Delivery of high concentrations of nitrate and phosphate carried into receiving waters from sanitary treatment facilities and fertilized fields, golf courses, parks, and yards by stormwater runo promotes accelerated growth of algae through a process called eutrophication. Blooms of planktonic algae accumulate and then decompose, consuming much of dissolved oxygen available in the water column. As the decaying organic matter settles near the bottom, waters become hypoxic, with dissolved oxygen levels insu cient to sustain fish and invertebrates, or anoxic, with essentially no dissolved oxygen. The "dead zone" of the Louisiana coast is an example of the effects of nutrient enrichment.
Common Sources: Fertilizers, Pet Waste, Improperly Managed Livestock , Malfunctioning Septic Tank
Things you can do: Apply fertilizers sparingly, Pick up after your pet, Manage livestock better, Wash Car at Carwash, Maintain Septic Tank
Substances harmful to organisms' health, including metals, pesticides, persistent organic pollutants, chlorination byproducts, and pharmaceuticals, find their way into estuarine waters through pathways like direct pesticide or herbicide application, storage leaks, accidental releases, or atmospheric deposition. Some waterborne chemical contaminants adhere to suspended silts and sediments and tend to bioaccumulate in tissues of aquatic life, from algae to fish, ultimately threatening the health of humans.
Common Sources: Old paint, Antifreeze, Oil Leak, Exessive use of pesticides, Polystyrene Plastic
Things you can do: Dispose of paint, household chemicals, tires, prescription drugs properly, Avoid polystrene by carrying your own cup
Sediment and Erosion Pollution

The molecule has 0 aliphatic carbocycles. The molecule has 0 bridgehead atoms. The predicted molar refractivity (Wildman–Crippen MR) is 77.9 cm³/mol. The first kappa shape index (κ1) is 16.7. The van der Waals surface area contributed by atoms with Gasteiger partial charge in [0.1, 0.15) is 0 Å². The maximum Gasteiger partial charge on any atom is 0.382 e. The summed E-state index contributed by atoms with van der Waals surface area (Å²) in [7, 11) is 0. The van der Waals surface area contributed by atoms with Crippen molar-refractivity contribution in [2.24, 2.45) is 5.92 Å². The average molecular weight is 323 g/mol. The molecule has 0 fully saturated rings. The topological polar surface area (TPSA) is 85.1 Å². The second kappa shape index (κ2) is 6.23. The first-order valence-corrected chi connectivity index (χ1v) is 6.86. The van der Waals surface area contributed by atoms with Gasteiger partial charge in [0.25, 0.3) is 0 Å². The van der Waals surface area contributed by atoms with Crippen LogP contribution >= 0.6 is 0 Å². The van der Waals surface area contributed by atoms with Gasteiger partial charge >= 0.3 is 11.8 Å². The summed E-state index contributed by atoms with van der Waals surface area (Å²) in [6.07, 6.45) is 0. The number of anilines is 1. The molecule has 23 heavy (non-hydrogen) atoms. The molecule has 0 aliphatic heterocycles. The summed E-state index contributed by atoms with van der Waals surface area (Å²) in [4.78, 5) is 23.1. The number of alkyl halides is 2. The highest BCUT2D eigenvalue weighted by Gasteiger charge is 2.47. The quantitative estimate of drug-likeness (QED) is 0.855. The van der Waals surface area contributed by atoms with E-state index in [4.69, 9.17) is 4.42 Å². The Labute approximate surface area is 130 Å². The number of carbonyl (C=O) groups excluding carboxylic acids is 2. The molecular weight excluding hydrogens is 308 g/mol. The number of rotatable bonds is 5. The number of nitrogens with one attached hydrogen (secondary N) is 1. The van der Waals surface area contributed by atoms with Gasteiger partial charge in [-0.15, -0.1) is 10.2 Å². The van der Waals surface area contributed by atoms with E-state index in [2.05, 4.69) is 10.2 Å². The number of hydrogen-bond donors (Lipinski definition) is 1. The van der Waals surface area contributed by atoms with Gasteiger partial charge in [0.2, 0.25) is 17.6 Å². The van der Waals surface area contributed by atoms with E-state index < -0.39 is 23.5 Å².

Sediments degrade water condition whether accumulating on the bottom or suspended in the water column. Accumulated sediments smother and disrupt benthic, or bottom, organisms and habitats. Suspended sediments reduce water clarity necessary for growth of submerged aquatic vegetation, disrupt predator/prey dynamics in fish, and a ect immune function, physiological condition, and tissue and cellular structure in several estuarine fishes. Sediment delivery is increased and exacerbated by stream bank erosion and poor construction site management.
Common Sources: Inclreased runoff from roofs, driveways, parkinglots, roads and manicured lawns., Head cuts from increased runoff
Things you can do: Plant a Tree, Install runoff prevention measures, Petition local government for stormwater plan, Use porous paving materials, Install a rain barrel, Install french drains
Disease-causing microorganisms, including bacteria, viruses, and other single-celled organisms, are referred to as pathogens. While the vast majority of bacteria are harmless or beneficial, some, like Salmonella, cause human health problems. Commonly used bacterial indicators of water pollution like Escherichia coli and Enterobacter, normally associated with fecal waste, are used to assess pathogen levels in waters introduced through sanitary sewer overflows, faulty septic systems, or poorly managed livestock operations. (From CCMP)
Common Sources: Pet Waste, Sewer Overflow, Improperly managed Livestock
Things you can do: Pick up After Your Pet, Maintain Septic System
Litter is not only unsightly, it causes a variety of problems to the ecosystem as it enters our streams, rivers, and bays. Much of the litter found in area cleanups is single-use plastic food and drink containers, but other types of litter include discarded food waste, tires, paper and cardboard trash, and discarded fishing gear.
Litter has wide ranging negative effects on the environment. While plastics never biodegrade, they slowly degrade into smaller and smaller pieces that can cause significant harm to fish and marine invertebrates that mistake it for food. Plastics along with old tires can also leach harmful chemicals into the water causing wide ranging negative effects. Tires and aluminum cans often provide a habitat for disease carrying mosquitoes.
The prevalence of these unnatural substances in the environment has a long term detrimental effect on the ecosystems of the fresh-water, estuaries, and oceans that we value.
Common Sources: Plastic Drink Bottles, Polystyrene Cups and Togo Containers, Shopping Bags, Food Wrappers, Straws, Discarded Food, Paper Napkins, Tires, Plastic Utensils, Fishing Gear, Balloons
Things you can do: Carry Your Own Cup, Recycle Your Water Bottle, Bring Your Own Bag, Carry a Lunchbox